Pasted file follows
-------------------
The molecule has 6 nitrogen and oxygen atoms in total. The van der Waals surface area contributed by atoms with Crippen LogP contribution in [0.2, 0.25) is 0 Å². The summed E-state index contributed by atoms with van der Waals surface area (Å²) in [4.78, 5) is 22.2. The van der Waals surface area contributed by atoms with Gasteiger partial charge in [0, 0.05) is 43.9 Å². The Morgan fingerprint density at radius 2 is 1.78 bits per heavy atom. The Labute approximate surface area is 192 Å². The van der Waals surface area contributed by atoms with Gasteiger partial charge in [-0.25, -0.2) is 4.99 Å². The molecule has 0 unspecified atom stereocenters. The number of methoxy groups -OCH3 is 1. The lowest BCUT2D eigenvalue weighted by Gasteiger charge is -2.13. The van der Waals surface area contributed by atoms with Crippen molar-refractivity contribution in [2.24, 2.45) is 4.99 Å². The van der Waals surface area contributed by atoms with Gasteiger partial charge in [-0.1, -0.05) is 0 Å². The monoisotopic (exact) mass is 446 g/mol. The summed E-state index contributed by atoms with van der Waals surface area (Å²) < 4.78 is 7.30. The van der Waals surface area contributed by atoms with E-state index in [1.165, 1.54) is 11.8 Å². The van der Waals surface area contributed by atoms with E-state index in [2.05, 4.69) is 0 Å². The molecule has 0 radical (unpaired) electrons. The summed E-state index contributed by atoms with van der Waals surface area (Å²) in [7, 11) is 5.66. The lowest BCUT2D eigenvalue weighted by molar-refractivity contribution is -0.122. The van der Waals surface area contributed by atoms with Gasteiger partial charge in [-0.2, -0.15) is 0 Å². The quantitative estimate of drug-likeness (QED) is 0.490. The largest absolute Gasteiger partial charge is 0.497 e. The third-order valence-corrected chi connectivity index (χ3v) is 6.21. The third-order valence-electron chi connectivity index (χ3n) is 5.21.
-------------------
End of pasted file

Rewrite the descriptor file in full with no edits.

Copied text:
The molecule has 6 nitrogen and oxygen atoms in total. The van der Waals surface area contributed by atoms with Crippen LogP contribution in [0.2, 0.25) is 0 Å². The summed E-state index contributed by atoms with van der Waals surface area (Å²) in [4.78, 5) is 22.2. The van der Waals surface area contributed by atoms with Gasteiger partial charge in [0, 0.05) is 43.9 Å². The Morgan fingerprint density at radius 2 is 1.78 bits per heavy atom. The Labute approximate surface area is 192 Å². The van der Waals surface area contributed by atoms with Gasteiger partial charge in [-0.25, -0.2) is 4.99 Å². The molecule has 0 unspecified atom stereocenters. The number of methoxy groups -OCH3 is 1. The lowest BCUT2D eigenvalue weighted by Gasteiger charge is -2.13. The van der Waals surface area contributed by atoms with Crippen molar-refractivity contribution in [2.24, 2.45) is 4.99 Å². The van der Waals surface area contributed by atoms with Gasteiger partial charge in [-0.1, -0.05) is 0 Å². The monoisotopic (exact) mass is 446 g/mol. The summed E-state index contributed by atoms with van der Waals surface area (Å²) < 4.78 is 7.30. The van der Waals surface area contributed by atoms with E-state index in [1.165, 1.54) is 11.8 Å². The van der Waals surface area contributed by atoms with E-state index in [2.05, 4.69) is 0 Å². The molecule has 0 radical (unpaired) electrons. The summed E-state index contributed by atoms with van der Waals surface area (Å²) in [7, 11) is 5.66. The lowest BCUT2D eigenvalue weighted by molar-refractivity contribution is -0.122. The van der Waals surface area contributed by atoms with Gasteiger partial charge in [-0.2, -0.15) is 0 Å². The quantitative estimate of drug-likeness (QED) is 0.490. The largest absolute Gasteiger partial charge is 0.497 e. The third-order valence-corrected chi connectivity index (χ3v) is 6.21. The third-order valence-electron chi connectivity index (χ3n) is 5.21.